You Don't Need to Be the Hero

I love to host. I love to brew tea to pour in small tea cups, coupled with sweet treats. I like to cook meals and create a gathering place, with a peaceful ambiance. I never call it a night if the chatting is rich, or a good cry needs to be consoled. I have an air mattress if someone needs to stay over, though I don’t have special guest sheets and towels, just the one extra set I keep. But I set them up lovingly.

Catering to our family and friends, and helping them feel at home in our own, is a part of building healthy relationships and creating simple, yet enriching, life experiences. Providing them with other types of support is important too. But sometimes these good intentioned behaviors can become excuses for keeping too much stuff in your home. 

When helping clients downsize, I often find that they keep items for potential guests.  Sometimes this is an excuse for keeping something, in that, they don’t have a pressing reason to keep it for themselves, but the idea that it’d be for a guest creates such a reason. This is common with toothbrushes, sample sized toiletries, international flight freebies, and extra sheets and towels. It’s unnecessary, especially if you live in an area where you can acquire basic conveniences within a short drive (or walk!). There are alternatives to make your guests feel welcomed without holding onto random stuff. You can be a caring host without saving items for these what if scenarios.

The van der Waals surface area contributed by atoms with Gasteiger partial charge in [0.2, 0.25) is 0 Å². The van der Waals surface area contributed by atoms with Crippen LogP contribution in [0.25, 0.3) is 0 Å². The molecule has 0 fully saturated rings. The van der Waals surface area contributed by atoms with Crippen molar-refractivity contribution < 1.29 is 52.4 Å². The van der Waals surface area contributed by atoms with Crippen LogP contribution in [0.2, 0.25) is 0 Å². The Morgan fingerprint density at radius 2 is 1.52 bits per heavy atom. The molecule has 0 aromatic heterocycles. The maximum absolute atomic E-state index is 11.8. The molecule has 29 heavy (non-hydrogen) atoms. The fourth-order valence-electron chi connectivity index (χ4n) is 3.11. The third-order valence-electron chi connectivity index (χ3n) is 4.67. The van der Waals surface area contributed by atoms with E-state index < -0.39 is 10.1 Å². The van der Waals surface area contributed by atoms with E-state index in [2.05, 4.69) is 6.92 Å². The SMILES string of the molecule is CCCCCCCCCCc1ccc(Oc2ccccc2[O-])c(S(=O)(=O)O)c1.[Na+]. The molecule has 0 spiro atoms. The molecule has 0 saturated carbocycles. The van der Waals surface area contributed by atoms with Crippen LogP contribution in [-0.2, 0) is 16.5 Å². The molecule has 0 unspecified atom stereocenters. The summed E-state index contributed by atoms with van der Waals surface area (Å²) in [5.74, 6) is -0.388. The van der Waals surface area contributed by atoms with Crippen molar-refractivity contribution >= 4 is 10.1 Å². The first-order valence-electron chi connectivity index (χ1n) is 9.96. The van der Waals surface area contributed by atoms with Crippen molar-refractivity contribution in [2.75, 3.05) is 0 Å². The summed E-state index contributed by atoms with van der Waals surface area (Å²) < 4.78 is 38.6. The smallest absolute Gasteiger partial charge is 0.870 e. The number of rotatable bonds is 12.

Taken a step further, I’ve had clients and friends who get excited by the idea that they have the perfect thing for someone in need, at the perfect time. They relish in being the hero. This makes them feel useful, smart, and valuable (and serves as reinforcement for their pack rat tendencies). These are all good feelings and mostly well-intentioned. But sometimes, this activity becomes frequent and impassioned enough that it becomes part of their identity. When we identify with these types of actions, they take on a meaning of their own, and they prevent us from making the best decisions in our lives. They hold us back, in a way. 

Having the right thing at the right time for someone may hurt more than it helps because to replicate this good feeling and identify with the hero role, you keep unnecessary items. This creates a storage unit or store component of your home, and doesn’t allow you to keep your stuff focused on just what you need and want and will use. Multi-functions of a home can be distracting. They can reduce a sense of peace and comfort. They encourage materialism in some form and add self-imposed responsibility in the form of organizing and storage, retrieval, keeping track of what is loaned and to whom. This is an insidious harm, hard to see, but it is there.

I’m not encouraging you take on my own personal way of showing love and care with my friends and family. We’re all different and show our usefulness and support in differing manners. Chose methods of care that don’t involve being a holder-on of stuff you don’t otherwise need or use, or feed into the hero identity. Simply by being your true self, offers the greatest value to all those around you.